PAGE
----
A Conservative senator and his wife are suing the House of Commons, the public works department and the Canadian government after the senator slipped on a spill in the Centre Block cafeteria. The lawsuit says Sen. Fabian Manning slipped on clear liquid “on or about” the evening of June 9, 2015, which caused him to hit his head so hard on the marble-tiled floor that he lost consciousness and was taken by ambulance to the Ottawa Hospital.
If provinces and prosecutors were hoping to get a bit of breathing room in their struggles with strict new standards on trial delays, the Supreme Court of Canada is in no mood to oblige. In a unanimous decision released Friday, the Supreme Court doubled down on a ruling last summer in the matter of R. v Jordan that set out a ceiling on trial delays in order to shake up the “culture of complacency” in Canada’s sluggish justice system.
OTTAWA — While senators continue to push back on the government’s plan to create an infrastructure bank, a funding announcement for a transit project in Montreal shows why the bank is controversial in some quarters. On Thursday, Prime Minister Justin Trudeau promised $1.3 billion for Montreal’s planned regional light rail network, with the money coming as a grant from the government’s Investing in Canada infrastructure plan.
Muck Rack makes it simple to find people, tweets, or articles that mention any name, keyword, company, hashtag etc. We've compiled this guide to help you make the most of your search.
Selecting a term
Start searching tweets, articles from media outlets, articles mentioned in tweets, journalists'
names, titles and bios with some suggested searches:
Companies or Topics (e.g. iPhone, Microsoft)
Phrases (e.g. "cloud computing") — use quotes to keep the terms together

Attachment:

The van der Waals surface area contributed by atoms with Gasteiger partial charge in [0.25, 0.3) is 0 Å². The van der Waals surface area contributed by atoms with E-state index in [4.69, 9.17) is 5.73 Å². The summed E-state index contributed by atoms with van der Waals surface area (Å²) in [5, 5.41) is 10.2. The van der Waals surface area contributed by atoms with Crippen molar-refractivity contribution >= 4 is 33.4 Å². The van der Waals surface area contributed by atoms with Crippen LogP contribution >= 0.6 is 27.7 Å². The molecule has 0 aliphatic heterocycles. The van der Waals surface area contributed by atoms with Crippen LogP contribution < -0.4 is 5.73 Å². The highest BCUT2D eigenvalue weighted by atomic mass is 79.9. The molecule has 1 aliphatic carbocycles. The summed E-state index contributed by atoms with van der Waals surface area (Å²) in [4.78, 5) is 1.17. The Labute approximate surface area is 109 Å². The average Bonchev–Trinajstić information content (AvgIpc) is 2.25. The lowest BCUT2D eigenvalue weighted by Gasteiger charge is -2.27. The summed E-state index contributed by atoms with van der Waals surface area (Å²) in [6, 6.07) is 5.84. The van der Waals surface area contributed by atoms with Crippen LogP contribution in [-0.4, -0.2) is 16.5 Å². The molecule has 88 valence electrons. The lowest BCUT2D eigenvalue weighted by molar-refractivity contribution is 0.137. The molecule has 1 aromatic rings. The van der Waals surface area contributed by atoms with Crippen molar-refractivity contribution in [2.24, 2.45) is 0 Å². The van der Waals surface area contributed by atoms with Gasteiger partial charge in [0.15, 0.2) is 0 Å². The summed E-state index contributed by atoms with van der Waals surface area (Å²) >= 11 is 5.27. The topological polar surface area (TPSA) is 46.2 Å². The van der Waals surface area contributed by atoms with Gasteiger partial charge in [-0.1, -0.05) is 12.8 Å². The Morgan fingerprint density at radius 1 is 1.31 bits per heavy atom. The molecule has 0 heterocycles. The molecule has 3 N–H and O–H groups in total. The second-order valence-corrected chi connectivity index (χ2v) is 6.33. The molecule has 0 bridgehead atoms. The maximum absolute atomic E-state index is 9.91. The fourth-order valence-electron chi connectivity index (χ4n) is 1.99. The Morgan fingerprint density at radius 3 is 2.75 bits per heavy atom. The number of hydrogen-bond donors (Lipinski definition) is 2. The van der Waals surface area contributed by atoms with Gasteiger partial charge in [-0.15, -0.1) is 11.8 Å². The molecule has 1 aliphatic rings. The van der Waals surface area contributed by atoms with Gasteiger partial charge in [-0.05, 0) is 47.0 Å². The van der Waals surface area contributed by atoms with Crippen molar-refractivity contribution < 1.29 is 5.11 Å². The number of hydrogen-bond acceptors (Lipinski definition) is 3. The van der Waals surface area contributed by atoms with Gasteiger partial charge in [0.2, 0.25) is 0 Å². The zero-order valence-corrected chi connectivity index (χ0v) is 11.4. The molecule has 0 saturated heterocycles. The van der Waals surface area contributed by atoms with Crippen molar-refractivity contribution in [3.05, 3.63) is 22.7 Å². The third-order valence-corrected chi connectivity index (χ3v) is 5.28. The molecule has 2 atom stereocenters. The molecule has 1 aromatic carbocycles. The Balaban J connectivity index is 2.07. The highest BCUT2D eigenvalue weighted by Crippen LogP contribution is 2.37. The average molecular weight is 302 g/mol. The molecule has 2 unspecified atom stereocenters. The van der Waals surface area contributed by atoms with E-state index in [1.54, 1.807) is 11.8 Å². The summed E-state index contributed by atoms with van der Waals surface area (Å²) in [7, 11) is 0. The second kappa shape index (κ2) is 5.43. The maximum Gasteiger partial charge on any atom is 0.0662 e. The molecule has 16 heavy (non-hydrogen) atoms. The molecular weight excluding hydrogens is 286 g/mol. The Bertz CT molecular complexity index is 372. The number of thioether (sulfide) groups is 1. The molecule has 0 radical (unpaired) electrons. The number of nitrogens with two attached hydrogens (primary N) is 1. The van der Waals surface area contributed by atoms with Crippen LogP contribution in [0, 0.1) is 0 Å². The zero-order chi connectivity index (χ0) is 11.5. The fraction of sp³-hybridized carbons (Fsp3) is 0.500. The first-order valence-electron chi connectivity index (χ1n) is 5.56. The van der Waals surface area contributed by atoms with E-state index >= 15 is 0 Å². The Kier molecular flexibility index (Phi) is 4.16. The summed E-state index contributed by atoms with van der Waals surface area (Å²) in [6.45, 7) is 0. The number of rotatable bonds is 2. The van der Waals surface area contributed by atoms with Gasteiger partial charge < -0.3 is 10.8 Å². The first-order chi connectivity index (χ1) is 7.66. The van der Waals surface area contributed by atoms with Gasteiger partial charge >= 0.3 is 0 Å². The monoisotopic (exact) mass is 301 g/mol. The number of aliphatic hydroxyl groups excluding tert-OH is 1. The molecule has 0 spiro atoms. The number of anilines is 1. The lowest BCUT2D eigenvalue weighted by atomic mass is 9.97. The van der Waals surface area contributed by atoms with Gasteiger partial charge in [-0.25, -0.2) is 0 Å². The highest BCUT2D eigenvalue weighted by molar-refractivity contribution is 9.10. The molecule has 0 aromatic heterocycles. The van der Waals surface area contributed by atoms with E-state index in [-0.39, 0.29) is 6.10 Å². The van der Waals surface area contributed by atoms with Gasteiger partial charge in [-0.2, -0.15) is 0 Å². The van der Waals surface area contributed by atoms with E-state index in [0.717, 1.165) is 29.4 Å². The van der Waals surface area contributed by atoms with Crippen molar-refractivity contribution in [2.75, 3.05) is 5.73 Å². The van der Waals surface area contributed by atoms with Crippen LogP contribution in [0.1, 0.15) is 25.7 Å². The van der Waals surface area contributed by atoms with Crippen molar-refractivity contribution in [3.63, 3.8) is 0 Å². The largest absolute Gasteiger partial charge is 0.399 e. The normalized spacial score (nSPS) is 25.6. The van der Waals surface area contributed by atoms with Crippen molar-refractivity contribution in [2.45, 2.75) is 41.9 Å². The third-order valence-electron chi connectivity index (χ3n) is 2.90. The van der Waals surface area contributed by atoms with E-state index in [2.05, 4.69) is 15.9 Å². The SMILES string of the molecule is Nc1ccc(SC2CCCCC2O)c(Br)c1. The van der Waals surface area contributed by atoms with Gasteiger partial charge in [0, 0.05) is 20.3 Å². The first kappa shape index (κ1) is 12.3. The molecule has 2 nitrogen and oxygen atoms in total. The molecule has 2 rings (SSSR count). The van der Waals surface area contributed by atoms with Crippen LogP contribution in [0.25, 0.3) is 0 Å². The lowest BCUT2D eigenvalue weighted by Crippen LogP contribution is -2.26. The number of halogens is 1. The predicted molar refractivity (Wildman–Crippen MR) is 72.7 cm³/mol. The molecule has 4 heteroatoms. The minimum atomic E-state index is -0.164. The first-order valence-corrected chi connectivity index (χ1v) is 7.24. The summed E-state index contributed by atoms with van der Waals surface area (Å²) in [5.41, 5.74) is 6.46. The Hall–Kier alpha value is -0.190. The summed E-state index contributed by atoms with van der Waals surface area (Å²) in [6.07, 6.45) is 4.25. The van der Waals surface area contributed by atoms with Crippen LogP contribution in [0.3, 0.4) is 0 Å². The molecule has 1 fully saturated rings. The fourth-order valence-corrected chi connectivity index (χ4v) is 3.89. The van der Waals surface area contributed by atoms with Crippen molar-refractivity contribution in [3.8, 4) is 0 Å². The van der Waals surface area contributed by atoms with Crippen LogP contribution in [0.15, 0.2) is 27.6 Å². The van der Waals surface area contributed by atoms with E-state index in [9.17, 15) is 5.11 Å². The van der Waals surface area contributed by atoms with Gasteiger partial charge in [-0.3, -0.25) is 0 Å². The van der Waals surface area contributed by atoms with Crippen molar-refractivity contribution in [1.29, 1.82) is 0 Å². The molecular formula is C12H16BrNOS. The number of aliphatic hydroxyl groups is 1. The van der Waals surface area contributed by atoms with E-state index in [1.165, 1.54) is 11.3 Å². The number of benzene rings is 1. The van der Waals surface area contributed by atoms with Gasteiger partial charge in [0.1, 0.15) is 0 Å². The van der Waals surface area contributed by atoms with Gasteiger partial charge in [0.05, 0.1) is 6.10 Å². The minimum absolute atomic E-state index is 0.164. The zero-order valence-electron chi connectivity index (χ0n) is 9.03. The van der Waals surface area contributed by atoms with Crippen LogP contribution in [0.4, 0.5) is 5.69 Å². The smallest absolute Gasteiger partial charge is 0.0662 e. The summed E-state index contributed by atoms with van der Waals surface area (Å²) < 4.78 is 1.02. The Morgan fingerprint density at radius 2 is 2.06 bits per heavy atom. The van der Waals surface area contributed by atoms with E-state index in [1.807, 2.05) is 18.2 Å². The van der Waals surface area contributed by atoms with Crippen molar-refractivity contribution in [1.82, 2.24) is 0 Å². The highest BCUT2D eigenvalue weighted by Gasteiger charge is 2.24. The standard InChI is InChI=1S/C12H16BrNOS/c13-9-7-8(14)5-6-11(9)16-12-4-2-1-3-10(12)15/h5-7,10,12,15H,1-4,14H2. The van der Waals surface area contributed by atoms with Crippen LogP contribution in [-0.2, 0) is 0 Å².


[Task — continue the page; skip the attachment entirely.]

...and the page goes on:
Twitter handles (e.g. @username) — returns those who have mentioned or replied to
Names (e.g. "David Pogue")
Hashtags (e.g. #sxsw, #london2012)
Bio details (e.g. vegan, Olympics, father)
Muck Rack's Advanced Search allows for many boolean operators.
Find results that mention multiple specified terms, use AND or
+. For example, ensure each result contains both Elon Musk and Mark Zuckerberg by
searching Obama AND Romney or Obama + Romney.
Use the operators OR or , to broaden your search when you'd like either of
multiple terms to appear in results. (This is the default behavior of our search when no operators
are used.) For example, search for democrat OR republican to find results that refer to
Democrats and/or Republicans.
Use NOT or - to subtract results from your search. For
example, searching Disney will yield results about the Walt Disney Company as well as Walt Disney
World Resort. To exclude mentions of Disney World, search for Disney -World or Disney
When using one of these operators with a phrase, enclose it in quotation marks. For example, you can
find results about smartphones excluding Apple's iPhone 4S by searching smartphone -"iPhone
Exact case matching or punctuation
If you're searching for a brand name or keyword that relies on specific punctuation marks or capitalization, you can
find results that match your exact query by adding matchcase: before the keyword you're searching for, like matchcase:E*TRADE .
Use parentheses to separate multiple
boolean phrases. For example, to find journalists talking about having fun in Disney World or
Disneyland, search for ("disney world" OR disneyland) AND fun.
An asterisk can be used to search for any variation of a root word truncated by the asterisk. For example, searching for admin* will return results for administrator, administration, administer, administered, etc.
A near operator is an AND operator where you can control the distance between the words. You can vary the distance the near operation uses by adding a forward slash and number (between 0-99) such as strawberries NEAR/10 "whipped cream", which means the strawberries must exist within 10 words of "whipped cream".